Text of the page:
The Marauder Strikes!

The Marauder Strikes!


The B-26 has arrived in the European Theater of Operations. It has now joined the B-17, B-24 and the Lancaster over the skies of war torn Europe...


Martin B-26 Marauder: The Wingless Wonder was the name of a variant of Avalon Hill's B-17: Queen of the Skies solitaire boardgame. A draft of B-26 was available for play testing which used the B-17: Queen of the Skies rules and B-17 was needed to play. Everything has changed since then, and B-26: The Marauder Strikes! has completly new mechanics and is a stand alone game. It is a solitaire game set on board a Martin B-26 Marauder medium bomber during World War Two in the European Theater of Opearations from July 1943 until the end of the war in May 1945.

B-26: The Marauder Strikes! is a big game in that there are many target lists, rules, mission maps and details which are not found in B-17: Queen of the Skies or B-29 Superfortress: Bombers over Japan. For example, the Damage Tables are more detailed than the earlier games and the combat system is similar, but completely new. The Target Lists include a large selection of targets attacked by B-26s from July 1943 until the end of the war in May 1945 and are placed on 13 maps (movement boards) which are different depending on where your base is located, from England to the Netherlands. Different models of the B-26 is also included from the early B-26 in 1941 until the B-26G which entered combat in October 1944. The earlier models are not used in the European Theater of Operations (the ETO) in which B-26: The Marauder Strikes! is set, but will be used in 22nd Bomb Group: Marauders from Australia, an add-on variant set in the Pacific in the war against Japan in New Guinea.

The rules in this Flight Manual try to reflect the twin engined B-26 Marauder and situations and events which the crews saw on their missions and historical accuracy has been an important guideline during the development of this game.

Players familiar with B-17: Queen of the Skies or B-29 Superfortress: Bombers over Japan recognize the mechanics used in B-26. One or more 6-sided dice are rolled on tables to plan the mission, to determine if enemy fighters appear, to hit with machine gun fire and to determine damage and wounds and much more. B-26 is as easy to play as B-17 with its basic system which is similar to the mechanics in B-17: Queen of the Skies. Players who have flown missions in B-17 may find that B-26 is similar, but more detailed and there are ideas included in B-26 which can be found in the B-17: Queen of the Skies community. If you add the advanced and optional guidelines you will find B-26 to become deep, detailed and complex, but still does not stray far from the simple mechanics of the basic system. You will also find yourself in situations where you have to make a decision.

The Core Game Flight Manual will be used to play the A-20 Havoc, A-26 Invader and B-25 Mitchell add-ons.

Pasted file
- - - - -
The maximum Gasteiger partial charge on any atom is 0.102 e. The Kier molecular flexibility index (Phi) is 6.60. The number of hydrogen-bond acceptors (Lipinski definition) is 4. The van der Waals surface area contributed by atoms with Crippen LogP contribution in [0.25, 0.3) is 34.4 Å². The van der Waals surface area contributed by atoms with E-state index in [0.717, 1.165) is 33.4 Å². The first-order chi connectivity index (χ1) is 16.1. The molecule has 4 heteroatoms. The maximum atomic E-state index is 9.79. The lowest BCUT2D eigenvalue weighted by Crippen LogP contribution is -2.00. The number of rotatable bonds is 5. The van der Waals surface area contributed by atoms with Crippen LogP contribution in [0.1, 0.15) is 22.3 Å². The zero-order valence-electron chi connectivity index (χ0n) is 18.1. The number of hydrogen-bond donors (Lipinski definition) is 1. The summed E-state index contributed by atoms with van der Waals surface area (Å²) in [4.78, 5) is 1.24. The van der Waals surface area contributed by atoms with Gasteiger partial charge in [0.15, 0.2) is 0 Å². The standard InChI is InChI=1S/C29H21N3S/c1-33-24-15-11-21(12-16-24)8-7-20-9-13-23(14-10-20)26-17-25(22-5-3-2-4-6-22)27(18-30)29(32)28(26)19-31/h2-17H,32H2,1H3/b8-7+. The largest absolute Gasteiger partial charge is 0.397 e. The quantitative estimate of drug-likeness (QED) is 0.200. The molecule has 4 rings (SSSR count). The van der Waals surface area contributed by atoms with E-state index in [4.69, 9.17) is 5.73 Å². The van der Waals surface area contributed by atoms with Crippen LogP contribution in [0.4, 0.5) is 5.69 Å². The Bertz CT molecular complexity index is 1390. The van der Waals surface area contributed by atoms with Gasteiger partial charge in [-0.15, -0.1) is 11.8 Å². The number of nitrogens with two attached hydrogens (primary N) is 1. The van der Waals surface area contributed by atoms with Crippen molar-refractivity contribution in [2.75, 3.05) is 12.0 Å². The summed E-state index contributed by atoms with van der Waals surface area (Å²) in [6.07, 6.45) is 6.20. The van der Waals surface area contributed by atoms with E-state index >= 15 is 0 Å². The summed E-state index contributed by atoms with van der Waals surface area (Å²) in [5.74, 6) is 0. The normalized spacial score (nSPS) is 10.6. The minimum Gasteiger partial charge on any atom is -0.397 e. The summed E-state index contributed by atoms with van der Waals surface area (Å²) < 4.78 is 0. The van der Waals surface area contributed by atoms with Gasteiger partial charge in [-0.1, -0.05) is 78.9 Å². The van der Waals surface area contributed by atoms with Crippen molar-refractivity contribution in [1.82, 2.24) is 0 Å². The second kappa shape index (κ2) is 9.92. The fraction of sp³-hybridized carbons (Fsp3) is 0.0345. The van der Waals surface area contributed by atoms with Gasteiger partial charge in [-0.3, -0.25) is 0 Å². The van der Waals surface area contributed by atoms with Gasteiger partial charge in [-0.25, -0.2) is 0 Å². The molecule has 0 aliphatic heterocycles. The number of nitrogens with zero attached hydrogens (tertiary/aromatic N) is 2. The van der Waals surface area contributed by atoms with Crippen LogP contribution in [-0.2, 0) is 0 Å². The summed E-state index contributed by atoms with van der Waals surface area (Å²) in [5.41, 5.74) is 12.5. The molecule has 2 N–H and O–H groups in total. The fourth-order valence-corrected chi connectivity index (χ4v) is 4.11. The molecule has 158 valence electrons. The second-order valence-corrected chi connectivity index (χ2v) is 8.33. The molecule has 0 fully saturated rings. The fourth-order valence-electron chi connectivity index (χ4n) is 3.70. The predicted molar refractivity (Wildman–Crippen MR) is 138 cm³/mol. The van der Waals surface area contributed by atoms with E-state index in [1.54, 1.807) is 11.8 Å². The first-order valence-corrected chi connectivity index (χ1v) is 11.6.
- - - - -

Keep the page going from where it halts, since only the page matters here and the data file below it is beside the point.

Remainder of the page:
You can begin your campaign flying missions from bases in England or jump in later in the war when the B-26 groups had moved to the continent and you will find Mission Maps with your station either in England, France, Belgium or the Netherlands depending on when you fly your missions. Put together a crew, name your B-26 and fly missions over France, Belgium, the Netherlands, Luxemburg, Germany, Austria and Chechoslovakia!

Another Belly Landing...

Mission ReportsPosted by Magnus Kimura 2015-04-06 11:21:59
Will I ever be able to land safely at my own station with an A-20? It seems not... This was my third mission in a row with an A-20 which have had a similar fate. This was Mrs Thompson on her first mission.

The target was in Zone 5 today, again. I am flying a new G and using fuel consumption. Good weather over Paris had changed to bad. The aim point was found by only the lead flight in Box 1, I was in Box two. We aborted and headed back to England. The bombs had to be onboard over France (house rule) until we reached the Channel where we could dump them. I calculated how much fuel I had left and found that I could land in Zone 1.

I was now in Zone 4. Then came a fighter...

It was a 110G-2 attacking from 7 low. He hit the inboard tank in the left wing and it caused a leak. This was not good. After he left, I recalculated the remaining fuel. It would run out for engine 1, but I could still use the A-20 cross feed and have engine 1 and 2 use fuel from the same tank. Unfortunately, I had to dump ths bombs and everything else now to save some fuel (ie. gain two boxes) and I thought I'd have to ditch in Zone 2, but this is an E-W Zone so I could reach England, which I did, and I had no time to fool around with looking for a good place to land if I did not find an airfield on my first attempt. That failed, but I found open ground and I belly landed safely.

It will take some time before my ship will be airworthy again, which I hope it will! It's in perfectly good order, except for a damaged belly, no break and a holed tank on the left side and the wing root was hit once on the same side. Plus, I am far away from an airfield.

My ship was repaired. I flew the next mission about a week later. This time it was to MY at Valencienne. Bomb run was fair. Weak, inaccurate flak hit my right wing after the bomb run.

Outboard tank fuel fire!

This time I tried the optional rule of diving. I managed to put it out, but the wing roots took some damage. The right outboard tank was empty now, but I had enough fuel to reach England. However, I was out of formation... and off course.

I eventually got lost.

No little friends in sight and a lone 109G-6 attacked. My gunner damaged it and he disappeared. I was still lost, no enemies showed up, but I tried the radio again and a flight of P-51s appeared, what a relief! I was on course with their help and got back to base safely.

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